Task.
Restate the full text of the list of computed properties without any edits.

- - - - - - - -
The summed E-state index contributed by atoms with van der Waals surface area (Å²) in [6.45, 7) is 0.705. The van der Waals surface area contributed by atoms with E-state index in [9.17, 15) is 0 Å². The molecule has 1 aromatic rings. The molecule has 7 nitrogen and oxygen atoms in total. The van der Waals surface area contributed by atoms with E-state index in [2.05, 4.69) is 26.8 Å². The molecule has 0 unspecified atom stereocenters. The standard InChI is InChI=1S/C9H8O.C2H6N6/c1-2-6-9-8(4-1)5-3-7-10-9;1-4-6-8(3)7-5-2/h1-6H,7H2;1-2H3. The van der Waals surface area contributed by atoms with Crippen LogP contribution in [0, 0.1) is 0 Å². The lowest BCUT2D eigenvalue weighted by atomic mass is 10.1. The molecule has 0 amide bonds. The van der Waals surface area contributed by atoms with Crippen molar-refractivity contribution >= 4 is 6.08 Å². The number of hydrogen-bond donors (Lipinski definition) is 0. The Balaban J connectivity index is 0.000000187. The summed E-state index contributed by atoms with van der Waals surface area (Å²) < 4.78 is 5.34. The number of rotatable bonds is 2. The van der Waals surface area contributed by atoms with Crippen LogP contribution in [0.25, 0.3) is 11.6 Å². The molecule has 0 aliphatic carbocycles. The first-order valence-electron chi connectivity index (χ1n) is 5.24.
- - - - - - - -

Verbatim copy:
The summed E-state index contributed by atoms with van der Waals surface area (Å²) in [6.45, 7) is 0.705. The van der Waals surface area contributed by atoms with E-state index in [9.17, 15) is 0 Å². The molecule has 1 aromatic rings. The molecule has 7 nitrogen and oxygen atoms in total. The van der Waals surface area contributed by atoms with E-state index in [2.05, 4.69) is 26.8 Å². The molecule has 0 unspecified atom stereocenters. The standard InChI is InChI=1S/C9H8O.C2H6N6/c1-2-6-9-8(4-1)5-3-7-10-9;1-4-6-8(3)7-5-2/h1-6H,7H2;1-2H3. The van der Waals surface area contributed by atoms with Crippen LogP contribution in [0, 0.1) is 0 Å². The lowest BCUT2D eigenvalue weighted by atomic mass is 10.1. The molecule has 0 amide bonds. The van der Waals surface area contributed by atoms with Crippen molar-refractivity contribution >= 4 is 6.08 Å². The number of hydrogen-bond donors (Lipinski definition) is 0. The Balaban J connectivity index is 0.000000187. The summed E-state index contributed by atoms with van der Waals surface area (Å²) < 4.78 is 5.34. The number of rotatable bonds is 2. The van der Waals surface area contributed by atoms with Crippen LogP contribution in [0.25, 0.3) is 11.6 Å². The molecule has 0 aliphatic carbocycles. The first-order valence-electron chi connectivity index (χ1n) is 5.24.